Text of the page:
Cape Town Arrival

Well the rain wasn’t lashing down quite like it was yesterday in London, but the rain and the clouds did conspire to conceal Cape Town’s most prominent feature – Table Mountain. Not until we reached our hotel did the clouds clear enough for the mountain to appear in it’s astonishing glory. Hopefully I will come up with some better photos. This one is from our hotel room when we first arrived.

Topping out at 1,083 meters it is a little higher than the parking lot at Mount Seymour, however as you can see (or maybe imagine) has a dramatic effect on the city and I was surprised that the elevation was not greater.

Having flown overnight there was no agenda for the day and while most of the group headed off to the waterfront area, six of us decided to find a restaurant within walking distance. This despite the safety warnings: Don’t walk down side streets, don’t walk home in the dark, take a taxi, but only a certain taxi company, don’t have any valuables on your person, stay in large groups. Just the drive from the airport and seeing the shanty town dwellings of the ‘townships’ was enough to suggest there are large numbers of people living in difficult conditions.

If we passed by any dangerous people on our walk to the restaurant, we didn’t notice them. Our hotel had recommended a place called Mother Africa when we asked about an eatery with more traditional African food. It was located not too far away, on Long Street. Now our guide had said DO NOT GO to Long Street, but the hotel said, no problem in the daylight but take a taxi home (but only the right taxi company). Hmmm. En route we passed by several decent looking places and finding one that offered local game we decided to pass on Mother Africa and opt for Arnold’s. We certainly had our choice of African food. Here is a bit of the menu.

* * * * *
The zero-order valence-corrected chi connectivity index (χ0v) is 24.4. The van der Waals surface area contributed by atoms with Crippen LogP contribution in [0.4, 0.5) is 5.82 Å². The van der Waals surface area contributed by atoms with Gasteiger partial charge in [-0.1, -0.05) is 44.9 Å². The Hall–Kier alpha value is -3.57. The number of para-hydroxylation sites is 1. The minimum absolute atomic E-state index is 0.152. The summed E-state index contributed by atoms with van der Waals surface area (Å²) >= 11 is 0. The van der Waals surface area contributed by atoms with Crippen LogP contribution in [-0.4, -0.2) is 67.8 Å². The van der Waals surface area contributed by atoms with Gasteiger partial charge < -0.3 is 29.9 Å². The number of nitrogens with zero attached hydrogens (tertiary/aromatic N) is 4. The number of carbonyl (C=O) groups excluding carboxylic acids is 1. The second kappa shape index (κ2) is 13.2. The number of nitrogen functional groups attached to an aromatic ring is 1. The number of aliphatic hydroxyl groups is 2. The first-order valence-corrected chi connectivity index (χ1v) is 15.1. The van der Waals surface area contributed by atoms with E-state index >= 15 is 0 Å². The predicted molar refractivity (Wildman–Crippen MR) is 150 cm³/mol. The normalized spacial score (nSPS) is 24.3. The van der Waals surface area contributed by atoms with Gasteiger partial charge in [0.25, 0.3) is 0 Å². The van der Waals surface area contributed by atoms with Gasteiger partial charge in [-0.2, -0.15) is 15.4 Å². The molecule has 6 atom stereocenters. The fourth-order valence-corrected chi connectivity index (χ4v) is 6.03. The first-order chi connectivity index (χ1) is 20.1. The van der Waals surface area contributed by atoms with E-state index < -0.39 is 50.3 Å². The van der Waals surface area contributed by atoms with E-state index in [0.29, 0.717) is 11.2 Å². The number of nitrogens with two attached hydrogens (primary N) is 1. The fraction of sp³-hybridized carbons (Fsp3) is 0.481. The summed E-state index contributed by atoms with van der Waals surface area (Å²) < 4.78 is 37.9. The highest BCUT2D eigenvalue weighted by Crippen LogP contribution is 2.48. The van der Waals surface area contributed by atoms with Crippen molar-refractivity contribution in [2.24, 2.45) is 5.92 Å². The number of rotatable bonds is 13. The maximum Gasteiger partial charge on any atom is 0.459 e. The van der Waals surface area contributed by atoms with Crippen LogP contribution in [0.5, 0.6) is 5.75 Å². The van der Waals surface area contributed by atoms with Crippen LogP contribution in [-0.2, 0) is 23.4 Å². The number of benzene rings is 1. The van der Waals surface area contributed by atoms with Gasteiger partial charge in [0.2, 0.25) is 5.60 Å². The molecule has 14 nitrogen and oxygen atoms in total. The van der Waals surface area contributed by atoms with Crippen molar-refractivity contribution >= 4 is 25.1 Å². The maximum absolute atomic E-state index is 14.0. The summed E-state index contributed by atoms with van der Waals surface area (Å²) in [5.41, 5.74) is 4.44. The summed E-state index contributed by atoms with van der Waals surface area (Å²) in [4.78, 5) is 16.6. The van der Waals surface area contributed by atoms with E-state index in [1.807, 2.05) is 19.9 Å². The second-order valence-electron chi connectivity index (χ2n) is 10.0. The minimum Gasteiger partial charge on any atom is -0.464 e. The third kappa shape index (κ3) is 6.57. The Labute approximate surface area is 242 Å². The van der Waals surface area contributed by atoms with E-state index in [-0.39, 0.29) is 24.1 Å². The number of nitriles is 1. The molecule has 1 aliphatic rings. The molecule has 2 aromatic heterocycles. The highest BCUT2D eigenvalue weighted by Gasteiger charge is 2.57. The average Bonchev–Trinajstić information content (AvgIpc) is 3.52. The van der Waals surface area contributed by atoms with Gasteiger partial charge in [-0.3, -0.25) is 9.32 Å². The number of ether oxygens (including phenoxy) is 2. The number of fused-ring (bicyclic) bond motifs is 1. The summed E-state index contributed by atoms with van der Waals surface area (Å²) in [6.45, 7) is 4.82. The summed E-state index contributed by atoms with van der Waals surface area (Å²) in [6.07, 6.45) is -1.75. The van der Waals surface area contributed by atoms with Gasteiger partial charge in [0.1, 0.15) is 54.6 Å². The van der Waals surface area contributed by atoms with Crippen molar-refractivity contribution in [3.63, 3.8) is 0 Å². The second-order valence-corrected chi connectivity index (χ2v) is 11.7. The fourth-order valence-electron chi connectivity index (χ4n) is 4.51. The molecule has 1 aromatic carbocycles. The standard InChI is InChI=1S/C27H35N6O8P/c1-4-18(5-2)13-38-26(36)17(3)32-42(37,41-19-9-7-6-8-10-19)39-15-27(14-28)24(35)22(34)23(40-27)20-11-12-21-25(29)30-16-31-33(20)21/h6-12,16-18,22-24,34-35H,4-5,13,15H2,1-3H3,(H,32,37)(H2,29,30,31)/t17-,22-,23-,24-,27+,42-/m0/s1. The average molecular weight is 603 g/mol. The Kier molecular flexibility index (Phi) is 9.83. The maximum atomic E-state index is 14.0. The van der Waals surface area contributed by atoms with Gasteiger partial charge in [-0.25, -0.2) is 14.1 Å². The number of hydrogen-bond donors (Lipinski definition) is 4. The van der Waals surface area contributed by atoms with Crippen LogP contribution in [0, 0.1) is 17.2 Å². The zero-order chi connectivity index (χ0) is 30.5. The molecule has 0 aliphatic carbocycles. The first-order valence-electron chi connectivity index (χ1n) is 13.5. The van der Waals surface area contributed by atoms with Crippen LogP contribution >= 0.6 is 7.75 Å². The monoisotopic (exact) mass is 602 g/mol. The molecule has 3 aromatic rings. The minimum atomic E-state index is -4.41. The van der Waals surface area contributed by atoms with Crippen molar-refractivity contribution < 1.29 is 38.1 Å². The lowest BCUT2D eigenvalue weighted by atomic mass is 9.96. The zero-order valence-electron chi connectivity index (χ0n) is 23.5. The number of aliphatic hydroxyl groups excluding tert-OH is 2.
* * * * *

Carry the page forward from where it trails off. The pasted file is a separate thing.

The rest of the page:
Who knew that warthog ribs or crocodile tajine would be so tasty? Well, we do now. So was the Springbok, the Kudu and the Gemsbok. It was all really good. Although the top of the menu reads “a taste of the wild side” all of these animals are farmed.

But I ask you: who could let their first African meal pass by without dessert? not us!

Well sated, this meal for 6, with wine was a little over CDN$100 once converted from Rand to dollars. In two days time we will be dining at one of Cape Town’s finer restaurants where lunch for just two is going to exceed that total by a wide margin. While I expect the venue and the plating to be exceptional I am hoping we will be served some game so as to compare the taste with what we experienced tonight. We shall see.

This entry was posted on Tuesday, November 4th, 2014 at 8:52 am and is filed under South Africa 2014. You can follow any responses to this entry through the RSS 2.0 feed. You can leave a response, or trackback from your own site.

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